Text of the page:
Despite the cheering of those already in her camp, Morgan said the moment served as a reminder that the email controversy dragged on so long because she initially refused to respond seriously to allegations of wrongdoing, and made her seem disingenuous.

“Had she said ‘no’ with a serious expression on her face, she probably could have put that to bed then and there,” Morgan said.


She outperformed the other candidates.

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Joe Raedle/Getty

As for the body language of the other candidates, Morgan said:

Lincoln Chaffee: “I mean, I think if he isn’t finished as a result of that evening then it won’t be long. But he certainly didn’t look presidential.”

Jim Webb: “We all expect our debaters to be a little stiff and nervous at first, perhaps, but expect them to be comfortable by the end. But he never really eased into it, except to complain that he wasn’t getting enough air time. So he didn’t do himself any favors.”

Martin O’Malley: He has great stage presence, but didn’t have to content to back it up, Morgan explained. “He’s the tallest person on the stage, he’s very good-looking, he’s got good posture, and so just showing up and being seen on the same stage with Hillary and with Sanders is a win for him … It took him a long time to get over the nervousness, so he didn’t put in a strong performance.”

Bernie Sanders: “I think the only problem with Bernie is he’s a ranter, and do we really want a ranter to be our president? It’s like Donald Trump. We respond to the emotion and we respond to the apparent authenticity, but in the long run will people want that?”


Her biggest Republican challenger may be Trump.

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Donald Trump speaks during the second Republican presidential debate.
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REUTERS/Lucy Nicholson

And as for competition in the GOP, Morgan said Clinton’s performance stacks up well.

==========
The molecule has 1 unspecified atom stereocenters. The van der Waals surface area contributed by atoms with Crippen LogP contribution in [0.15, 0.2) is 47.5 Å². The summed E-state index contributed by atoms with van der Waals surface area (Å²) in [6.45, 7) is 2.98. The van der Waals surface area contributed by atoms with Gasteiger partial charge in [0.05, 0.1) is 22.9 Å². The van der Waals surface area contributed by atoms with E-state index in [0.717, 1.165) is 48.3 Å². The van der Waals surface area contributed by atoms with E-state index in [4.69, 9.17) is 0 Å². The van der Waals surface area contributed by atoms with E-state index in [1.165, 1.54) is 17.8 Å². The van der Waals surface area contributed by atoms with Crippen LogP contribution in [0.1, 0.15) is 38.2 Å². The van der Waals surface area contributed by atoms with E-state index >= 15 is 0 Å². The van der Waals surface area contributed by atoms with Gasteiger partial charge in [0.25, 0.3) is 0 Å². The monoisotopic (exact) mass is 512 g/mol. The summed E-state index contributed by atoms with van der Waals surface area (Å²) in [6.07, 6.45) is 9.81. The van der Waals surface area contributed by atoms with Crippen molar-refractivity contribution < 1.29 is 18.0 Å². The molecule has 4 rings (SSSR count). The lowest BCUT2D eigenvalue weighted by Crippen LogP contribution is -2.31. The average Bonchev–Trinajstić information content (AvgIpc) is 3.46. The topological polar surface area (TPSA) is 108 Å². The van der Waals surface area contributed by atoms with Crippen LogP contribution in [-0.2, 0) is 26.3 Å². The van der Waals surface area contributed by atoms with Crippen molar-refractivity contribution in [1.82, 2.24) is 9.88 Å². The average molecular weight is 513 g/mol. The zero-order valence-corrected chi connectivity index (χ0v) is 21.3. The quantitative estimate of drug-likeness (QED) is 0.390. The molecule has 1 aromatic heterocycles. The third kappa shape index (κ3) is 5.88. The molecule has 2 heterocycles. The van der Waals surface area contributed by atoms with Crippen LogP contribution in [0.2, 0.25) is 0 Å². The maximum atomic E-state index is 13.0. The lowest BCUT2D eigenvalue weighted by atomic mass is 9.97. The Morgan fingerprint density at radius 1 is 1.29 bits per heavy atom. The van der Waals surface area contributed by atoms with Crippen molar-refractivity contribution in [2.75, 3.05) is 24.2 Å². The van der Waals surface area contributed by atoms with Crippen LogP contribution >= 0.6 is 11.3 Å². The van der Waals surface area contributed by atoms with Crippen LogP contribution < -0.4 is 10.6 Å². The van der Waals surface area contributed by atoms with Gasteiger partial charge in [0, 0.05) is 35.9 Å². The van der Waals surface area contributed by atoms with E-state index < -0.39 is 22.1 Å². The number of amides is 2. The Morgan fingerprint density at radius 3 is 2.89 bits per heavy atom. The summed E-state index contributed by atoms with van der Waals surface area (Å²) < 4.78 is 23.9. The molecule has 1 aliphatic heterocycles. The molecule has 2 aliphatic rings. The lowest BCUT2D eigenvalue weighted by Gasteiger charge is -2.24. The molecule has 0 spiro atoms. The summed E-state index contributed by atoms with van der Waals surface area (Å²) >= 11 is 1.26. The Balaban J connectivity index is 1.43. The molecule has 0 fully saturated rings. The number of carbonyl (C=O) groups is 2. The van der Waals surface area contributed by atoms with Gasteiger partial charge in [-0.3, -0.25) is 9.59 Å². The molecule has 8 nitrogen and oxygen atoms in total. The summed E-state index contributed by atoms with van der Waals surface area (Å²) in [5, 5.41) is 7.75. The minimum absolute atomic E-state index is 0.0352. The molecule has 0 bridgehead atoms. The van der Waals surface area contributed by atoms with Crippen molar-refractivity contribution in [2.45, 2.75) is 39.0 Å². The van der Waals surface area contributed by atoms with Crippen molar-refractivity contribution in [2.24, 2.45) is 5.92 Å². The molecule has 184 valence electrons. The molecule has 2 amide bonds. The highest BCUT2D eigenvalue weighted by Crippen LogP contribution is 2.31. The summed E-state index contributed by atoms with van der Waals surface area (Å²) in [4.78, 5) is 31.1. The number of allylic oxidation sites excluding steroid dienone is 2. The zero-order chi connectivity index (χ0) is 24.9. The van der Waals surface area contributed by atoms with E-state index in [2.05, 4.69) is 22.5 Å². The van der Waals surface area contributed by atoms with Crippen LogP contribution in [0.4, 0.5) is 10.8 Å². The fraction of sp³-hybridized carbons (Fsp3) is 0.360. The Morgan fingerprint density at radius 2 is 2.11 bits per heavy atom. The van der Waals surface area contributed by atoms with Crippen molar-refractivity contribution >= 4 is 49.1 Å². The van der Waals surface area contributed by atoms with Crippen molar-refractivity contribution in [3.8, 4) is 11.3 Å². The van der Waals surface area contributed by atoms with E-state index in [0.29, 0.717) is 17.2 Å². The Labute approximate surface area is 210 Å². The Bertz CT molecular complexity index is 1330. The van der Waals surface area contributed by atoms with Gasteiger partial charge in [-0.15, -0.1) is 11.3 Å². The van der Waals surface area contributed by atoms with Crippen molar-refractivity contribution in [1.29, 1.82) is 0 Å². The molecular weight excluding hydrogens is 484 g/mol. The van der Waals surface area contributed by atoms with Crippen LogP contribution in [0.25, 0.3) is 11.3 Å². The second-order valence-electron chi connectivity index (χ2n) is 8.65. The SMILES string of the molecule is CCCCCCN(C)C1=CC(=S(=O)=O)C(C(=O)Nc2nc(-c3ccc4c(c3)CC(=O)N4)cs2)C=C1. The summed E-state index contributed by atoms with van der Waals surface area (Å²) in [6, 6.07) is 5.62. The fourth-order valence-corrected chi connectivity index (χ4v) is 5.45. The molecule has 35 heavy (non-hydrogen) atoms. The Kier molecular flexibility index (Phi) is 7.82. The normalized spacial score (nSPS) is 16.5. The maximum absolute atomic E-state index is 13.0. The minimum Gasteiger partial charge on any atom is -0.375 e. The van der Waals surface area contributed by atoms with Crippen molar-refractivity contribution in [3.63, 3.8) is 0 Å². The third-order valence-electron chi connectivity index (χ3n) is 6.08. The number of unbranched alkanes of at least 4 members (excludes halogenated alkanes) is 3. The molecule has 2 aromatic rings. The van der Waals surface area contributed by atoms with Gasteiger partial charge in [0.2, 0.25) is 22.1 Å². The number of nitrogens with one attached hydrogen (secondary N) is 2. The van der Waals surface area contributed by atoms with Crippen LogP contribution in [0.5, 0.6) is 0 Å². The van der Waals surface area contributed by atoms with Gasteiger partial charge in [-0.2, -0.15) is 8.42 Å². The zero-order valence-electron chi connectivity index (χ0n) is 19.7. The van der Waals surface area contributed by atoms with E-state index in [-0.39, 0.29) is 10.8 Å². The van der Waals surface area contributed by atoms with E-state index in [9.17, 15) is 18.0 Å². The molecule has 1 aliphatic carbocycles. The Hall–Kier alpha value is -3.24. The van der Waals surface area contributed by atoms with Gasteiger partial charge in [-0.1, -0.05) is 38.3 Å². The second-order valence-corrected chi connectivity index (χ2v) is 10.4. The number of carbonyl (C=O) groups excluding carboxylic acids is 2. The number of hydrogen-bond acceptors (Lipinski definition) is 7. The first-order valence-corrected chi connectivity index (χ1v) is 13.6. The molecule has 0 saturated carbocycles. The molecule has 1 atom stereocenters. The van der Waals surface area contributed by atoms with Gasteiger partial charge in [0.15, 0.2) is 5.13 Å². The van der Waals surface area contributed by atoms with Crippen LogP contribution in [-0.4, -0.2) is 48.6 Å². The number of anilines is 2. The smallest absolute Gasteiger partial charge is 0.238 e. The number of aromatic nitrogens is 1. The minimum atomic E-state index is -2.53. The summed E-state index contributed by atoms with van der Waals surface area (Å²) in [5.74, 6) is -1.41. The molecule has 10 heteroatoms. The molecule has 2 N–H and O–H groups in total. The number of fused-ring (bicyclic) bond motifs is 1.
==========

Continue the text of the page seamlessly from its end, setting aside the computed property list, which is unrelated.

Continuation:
As one of two female candidates in the race, Morgan said Clinton has the advantage because she’s never had to prove that she can fit the archetype of “strong woman” – no one’s questioned her strength.

Morgan said he’d be interested in seeing Clinton go up against Donald Trump, because “anytime you put Trump in a room with people, he’s going to dominate.” Trump knows how to keep the cameras and audience focused on him even when he’s not speaking, through animated expressions. Morgan said that if he were coaching Clinton to debate Trump, he’d say to treat him “like an unruly child,” and to express moments of exasperation at some of his more bombastic statements.


She has a strong start.

Going forward in the race, Morgan said, “Hillary is certainly going to present a strong, authoritative, fully-capable-of-being-an-executive persona. She’s going to come out with that kind of reserved strength.”

But in this campaign cycle, where Americans seem “to be craving authentic outsiders,” Clinton is going “to have to dial up her game a little bit and continue to find places where she can show some emotion in a way that is consistent,” Morgan said. “And that’s tough, because that’s not been her game. Her game has been to be reserved and protect herself and play it close.”